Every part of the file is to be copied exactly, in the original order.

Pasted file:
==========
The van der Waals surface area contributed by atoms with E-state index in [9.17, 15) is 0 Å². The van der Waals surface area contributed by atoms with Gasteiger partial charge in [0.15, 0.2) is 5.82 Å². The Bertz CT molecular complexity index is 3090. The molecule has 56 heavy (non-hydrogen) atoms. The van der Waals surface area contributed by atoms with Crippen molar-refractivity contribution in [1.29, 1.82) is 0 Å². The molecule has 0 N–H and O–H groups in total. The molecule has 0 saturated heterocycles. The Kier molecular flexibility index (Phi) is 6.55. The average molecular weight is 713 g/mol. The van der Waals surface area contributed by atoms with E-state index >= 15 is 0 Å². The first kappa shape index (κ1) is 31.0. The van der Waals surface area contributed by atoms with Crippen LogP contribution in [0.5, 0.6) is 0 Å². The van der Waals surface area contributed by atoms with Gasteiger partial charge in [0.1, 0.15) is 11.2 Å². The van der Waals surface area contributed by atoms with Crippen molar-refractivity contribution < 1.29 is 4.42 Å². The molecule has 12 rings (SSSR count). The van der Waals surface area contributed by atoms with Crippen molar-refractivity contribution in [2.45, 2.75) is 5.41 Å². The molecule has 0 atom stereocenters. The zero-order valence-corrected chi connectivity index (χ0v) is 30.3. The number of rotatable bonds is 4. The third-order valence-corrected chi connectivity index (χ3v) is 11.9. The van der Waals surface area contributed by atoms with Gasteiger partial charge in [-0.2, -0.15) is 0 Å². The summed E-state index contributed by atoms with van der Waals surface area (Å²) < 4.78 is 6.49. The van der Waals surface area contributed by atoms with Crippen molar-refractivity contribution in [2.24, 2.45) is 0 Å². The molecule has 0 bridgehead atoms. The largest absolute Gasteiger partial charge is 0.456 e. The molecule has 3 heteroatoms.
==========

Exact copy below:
The van der Waals surface area contributed by atoms with E-state index in [9.17, 15) is 0 Å². The van der Waals surface area contributed by atoms with Gasteiger partial charge in [0.15, 0.2) is 5.82 Å². The Bertz CT molecular complexity index is 3090. The molecule has 56 heavy (non-hydrogen) atoms. The van der Waals surface area contributed by atoms with Crippen molar-refractivity contribution in [1.29, 1.82) is 0 Å². The molecule has 0 N–H and O–H groups in total. The molecule has 0 saturated heterocycles. The Kier molecular flexibility index (Phi) is 6.55. The average molecular weight is 713 g/mol. The van der Waals surface area contributed by atoms with E-state index >= 15 is 0 Å². The first kappa shape index (κ1) is 31.0. The van der Waals surface area contributed by atoms with Crippen LogP contribution in [0.5, 0.6) is 0 Å². The van der Waals surface area contributed by atoms with Gasteiger partial charge in [0.1, 0.15) is 11.2 Å². The van der Waals surface area contributed by atoms with Crippen molar-refractivity contribution < 1.29 is 4.42 Å². The molecule has 12 rings (SSSR count). The van der Waals surface area contributed by atoms with Crippen molar-refractivity contribution in [2.45, 2.75) is 5.41 Å². The molecule has 0 atom stereocenters. The zero-order valence-corrected chi connectivity index (χ0v) is 30.3. The number of rotatable bonds is 4. The third-order valence-corrected chi connectivity index (χ3v) is 11.9. The van der Waals surface area contributed by atoms with Gasteiger partial charge in [-0.2, -0.15) is 0 Å². The summed E-state index contributed by atoms with van der Waals surface area (Å²) < 4.78 is 6.49. The van der Waals surface area contributed by atoms with Crippen molar-refractivity contribution in [2.24, 2.45) is 0 Å². The molecule has 0 bridgehead atoms. The largest absolute Gasteiger partial charge is 0.456 e. The molecule has 3 heteroatoms.